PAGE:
KB: Well, I thought the flying scenes were fun…after I got used to being afraid of being so high and looking down from the rafters above the stage. I enjoyed that. And I enjoyed working with everybody, and how nice everybody was. The animators made me feel a part of the team, seeing the dailies and seeing what the rough drawings were like. They’d let me have a look durig recess time and see what the progress was. And they gave me an education so I really have a much better understanding of what the process was.
Q: Do you have any fond memories of Walt Disney himself?
KB: Yes, and I found Walt to be such an easy person to be around. I felt so comfortable with him. Having come from another studio, my experience was feeling that it was just a workplace, and I expected that would be the atmosphere at every studio. Until I came to Disney, and I realized, my goodness, this is very, very different. There’s a whole different atmosphere here. Walt himself was visible, where the head of the studio at MGM was not. At Disney, his presence was felt. You’d see him walking down the hall. He’d join the line in the cafeteria at lunchtime. He would pick up a tray, get his lunch ad find a place to sit down with someone and just chitchat. I think the whole idea was that we were all team members. It was everyone sharing responsibility and sharing creativity.
Kathryn Beaumont was such a sweet and fascinating person! It was an honor to meet her!
Peter Pan on Blu-Ray and Digital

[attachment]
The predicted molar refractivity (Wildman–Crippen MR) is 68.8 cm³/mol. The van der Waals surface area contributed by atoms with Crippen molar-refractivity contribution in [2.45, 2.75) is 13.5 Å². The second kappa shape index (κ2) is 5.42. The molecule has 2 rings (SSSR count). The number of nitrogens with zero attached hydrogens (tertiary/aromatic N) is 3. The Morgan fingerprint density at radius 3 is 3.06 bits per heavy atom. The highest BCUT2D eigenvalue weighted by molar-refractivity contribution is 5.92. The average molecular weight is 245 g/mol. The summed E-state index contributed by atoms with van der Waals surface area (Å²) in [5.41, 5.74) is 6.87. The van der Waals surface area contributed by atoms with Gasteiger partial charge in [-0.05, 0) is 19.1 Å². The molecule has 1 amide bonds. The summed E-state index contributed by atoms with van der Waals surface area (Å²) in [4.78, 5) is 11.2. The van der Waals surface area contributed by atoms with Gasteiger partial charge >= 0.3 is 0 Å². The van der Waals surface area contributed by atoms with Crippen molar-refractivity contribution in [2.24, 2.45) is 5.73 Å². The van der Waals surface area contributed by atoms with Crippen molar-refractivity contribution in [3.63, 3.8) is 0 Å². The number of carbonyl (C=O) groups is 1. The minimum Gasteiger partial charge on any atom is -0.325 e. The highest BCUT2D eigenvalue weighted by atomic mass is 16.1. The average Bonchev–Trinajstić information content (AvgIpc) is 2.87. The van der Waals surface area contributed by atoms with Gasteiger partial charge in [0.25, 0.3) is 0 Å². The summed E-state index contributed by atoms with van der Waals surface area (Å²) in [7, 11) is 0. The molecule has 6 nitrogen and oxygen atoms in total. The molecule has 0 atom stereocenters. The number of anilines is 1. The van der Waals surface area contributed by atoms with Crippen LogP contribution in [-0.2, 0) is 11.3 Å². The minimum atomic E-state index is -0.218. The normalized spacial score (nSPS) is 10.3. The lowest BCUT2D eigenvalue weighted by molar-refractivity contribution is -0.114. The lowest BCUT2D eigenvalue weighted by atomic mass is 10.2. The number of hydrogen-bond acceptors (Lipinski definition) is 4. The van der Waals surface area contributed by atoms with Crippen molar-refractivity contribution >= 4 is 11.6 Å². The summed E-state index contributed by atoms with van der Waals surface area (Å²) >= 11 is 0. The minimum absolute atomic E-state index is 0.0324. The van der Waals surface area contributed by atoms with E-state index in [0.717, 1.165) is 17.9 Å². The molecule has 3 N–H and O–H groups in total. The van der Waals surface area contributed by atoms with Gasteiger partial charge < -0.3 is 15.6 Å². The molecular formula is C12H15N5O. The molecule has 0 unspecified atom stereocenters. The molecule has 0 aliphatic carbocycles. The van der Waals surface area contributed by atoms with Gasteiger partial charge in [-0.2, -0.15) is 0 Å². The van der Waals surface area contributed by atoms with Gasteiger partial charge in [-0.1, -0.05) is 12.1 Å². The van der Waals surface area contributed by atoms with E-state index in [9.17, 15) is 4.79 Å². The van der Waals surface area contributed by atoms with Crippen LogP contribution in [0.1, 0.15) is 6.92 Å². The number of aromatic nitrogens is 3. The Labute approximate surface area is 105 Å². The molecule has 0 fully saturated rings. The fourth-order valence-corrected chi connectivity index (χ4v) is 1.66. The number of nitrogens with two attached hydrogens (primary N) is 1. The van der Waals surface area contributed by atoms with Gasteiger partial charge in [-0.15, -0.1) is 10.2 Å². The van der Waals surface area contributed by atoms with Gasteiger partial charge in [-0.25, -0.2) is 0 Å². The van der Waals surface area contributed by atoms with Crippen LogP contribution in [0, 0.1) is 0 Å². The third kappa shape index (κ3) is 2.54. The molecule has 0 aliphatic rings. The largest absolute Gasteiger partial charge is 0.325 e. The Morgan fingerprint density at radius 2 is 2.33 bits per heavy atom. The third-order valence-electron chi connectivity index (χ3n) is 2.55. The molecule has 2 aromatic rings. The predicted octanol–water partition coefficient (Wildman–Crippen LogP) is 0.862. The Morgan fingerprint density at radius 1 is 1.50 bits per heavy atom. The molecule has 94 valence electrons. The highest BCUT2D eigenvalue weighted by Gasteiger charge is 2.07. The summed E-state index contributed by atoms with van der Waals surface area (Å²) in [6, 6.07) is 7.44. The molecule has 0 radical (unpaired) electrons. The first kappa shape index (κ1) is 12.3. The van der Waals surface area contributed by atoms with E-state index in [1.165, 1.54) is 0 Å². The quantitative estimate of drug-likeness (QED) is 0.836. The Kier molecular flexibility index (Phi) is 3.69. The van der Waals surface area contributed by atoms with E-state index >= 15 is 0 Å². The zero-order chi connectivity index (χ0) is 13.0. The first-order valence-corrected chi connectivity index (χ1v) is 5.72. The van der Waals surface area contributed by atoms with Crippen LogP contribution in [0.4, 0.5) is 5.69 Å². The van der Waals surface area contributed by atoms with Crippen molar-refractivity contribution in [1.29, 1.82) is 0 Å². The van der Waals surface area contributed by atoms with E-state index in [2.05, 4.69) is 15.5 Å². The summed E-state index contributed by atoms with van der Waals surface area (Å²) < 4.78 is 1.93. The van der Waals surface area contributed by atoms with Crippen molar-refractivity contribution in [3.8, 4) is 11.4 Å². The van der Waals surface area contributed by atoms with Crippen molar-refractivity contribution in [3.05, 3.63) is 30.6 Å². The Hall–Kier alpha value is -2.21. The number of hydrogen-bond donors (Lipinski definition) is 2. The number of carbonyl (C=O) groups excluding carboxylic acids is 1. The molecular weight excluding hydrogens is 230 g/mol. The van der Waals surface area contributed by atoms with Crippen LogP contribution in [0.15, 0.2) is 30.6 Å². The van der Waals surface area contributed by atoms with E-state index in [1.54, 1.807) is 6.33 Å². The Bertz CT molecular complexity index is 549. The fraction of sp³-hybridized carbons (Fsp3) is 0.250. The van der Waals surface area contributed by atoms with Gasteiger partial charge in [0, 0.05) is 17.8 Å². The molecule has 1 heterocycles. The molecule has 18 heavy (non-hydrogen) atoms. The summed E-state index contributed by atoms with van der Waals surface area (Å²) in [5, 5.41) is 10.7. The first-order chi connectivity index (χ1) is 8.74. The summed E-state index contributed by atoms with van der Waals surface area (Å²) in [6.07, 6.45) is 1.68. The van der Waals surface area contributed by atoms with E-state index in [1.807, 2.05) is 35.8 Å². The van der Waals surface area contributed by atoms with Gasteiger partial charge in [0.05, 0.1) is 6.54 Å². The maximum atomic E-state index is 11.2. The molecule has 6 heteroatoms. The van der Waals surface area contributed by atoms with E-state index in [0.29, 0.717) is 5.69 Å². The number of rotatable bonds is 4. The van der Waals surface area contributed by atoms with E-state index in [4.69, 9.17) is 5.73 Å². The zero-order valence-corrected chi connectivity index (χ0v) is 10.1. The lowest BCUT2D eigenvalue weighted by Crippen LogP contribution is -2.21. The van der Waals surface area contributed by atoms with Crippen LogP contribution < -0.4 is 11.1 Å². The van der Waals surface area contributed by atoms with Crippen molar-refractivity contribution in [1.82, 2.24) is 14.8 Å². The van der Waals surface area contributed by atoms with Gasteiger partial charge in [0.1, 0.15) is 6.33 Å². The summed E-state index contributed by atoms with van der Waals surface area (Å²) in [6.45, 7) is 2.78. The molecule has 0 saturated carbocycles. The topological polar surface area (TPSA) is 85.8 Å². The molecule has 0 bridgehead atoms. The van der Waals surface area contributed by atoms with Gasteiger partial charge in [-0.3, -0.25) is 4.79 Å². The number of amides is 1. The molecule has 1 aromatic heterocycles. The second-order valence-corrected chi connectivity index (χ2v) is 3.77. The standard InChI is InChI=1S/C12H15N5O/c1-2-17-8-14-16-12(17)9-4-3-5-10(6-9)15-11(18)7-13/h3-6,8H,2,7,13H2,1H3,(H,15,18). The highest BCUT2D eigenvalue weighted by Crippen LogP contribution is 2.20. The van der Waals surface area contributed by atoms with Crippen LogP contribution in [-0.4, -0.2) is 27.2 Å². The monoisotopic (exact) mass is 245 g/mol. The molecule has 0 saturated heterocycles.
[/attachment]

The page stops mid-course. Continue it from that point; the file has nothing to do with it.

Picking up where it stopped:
Peter Pan is now available on digital, and Blu-Ray as of today! And if you thought my day at Walt Disney Studios sounded amazing, you’ll love the bonus features, since they also iclude a look at the same tours I took!
- Stories from Walt’s Office: Rebecca Cline and Edward Ovalle from the Walt Disney Archives reveal items in Walt’s Office.
- A Darling coversation with Wendy and John: Kathryn Beaumont and Paul Collins – the voices of Wendy and John reflect upon their time at the Disney Studio reunion.
- You Can Fly: A lyric video of “You Can Fly” that uses animation from the film over new CG backgrounds.
- Never Smile at a Crocodile: The original Henry Calvin recording from the soundtrack becomes a lyric video for the infamous deleted song.
- You Can Fly: The Making of Peter Pan
- Tinker Bell: A Fairy’s Tale: Tinker Bell’s history is chronicled in this featurette.
- The Peter Pan that Almost Was: John Musker and Ron Clements narrate this look at other ways Disney’s Peter Pan could have been made had it been produced before World War II.
- The Peter Pan Story: This vintage black and white featurette was produced in 1952 to help promote the film.
- Growing Up with the Nine Old Men: Ted Thomas, son of Frank Thomas, interviews the children of the Nine Old Men about what it was like growing up with a legendary animator as a father.
- In Walt’s Words: “Why I Made Peter Pan” (7:45) – Ron Clements and John Musker introduce a dramatic reinterpretation of an article attributed to Walt Disney from a magazine explaining his fascination with Peter Pan.
- Music Video: “Never Land” (Performed by Paige O’Hara) (3:15) – The voice of Belle brings this new song to life.
- Music Video: “The Second Star to the Right” (Performed by T-Squad) (1:01) – A former Hollywood Records pop group turns this Disney classic upside down.
- Deleted Scenes
- The Journey Home (4:38) – This deleted scene shows the journey from Never Land back to London in addition to their return to the window of their nursery.
- Alternate Arrival (5;22) – This alternate sequence finds Wendy, Michael, and John arriving in Never Land along with Nana.
- Deleted Songs
- “The Pirate’s Song” (2:22) – This deleted song finds Captain Hook and his crew convincing the Darlings and Lost Boys to become pirates. It was replaced by “The Elegant Captain Hook.”
- “Never Smile at a Crocodile” (2:13) – Henry Calvin’s recording accompanies concept art of Tick-Tock. This also becomes a lyric video at a certain point.
- “The Boatswain Song” (3:15) – Storyboards bring to life this lost chord.
That’s a whole lot of bonus features, perfect for any Disney fan! You can find Peter Pan on Blu-ray here.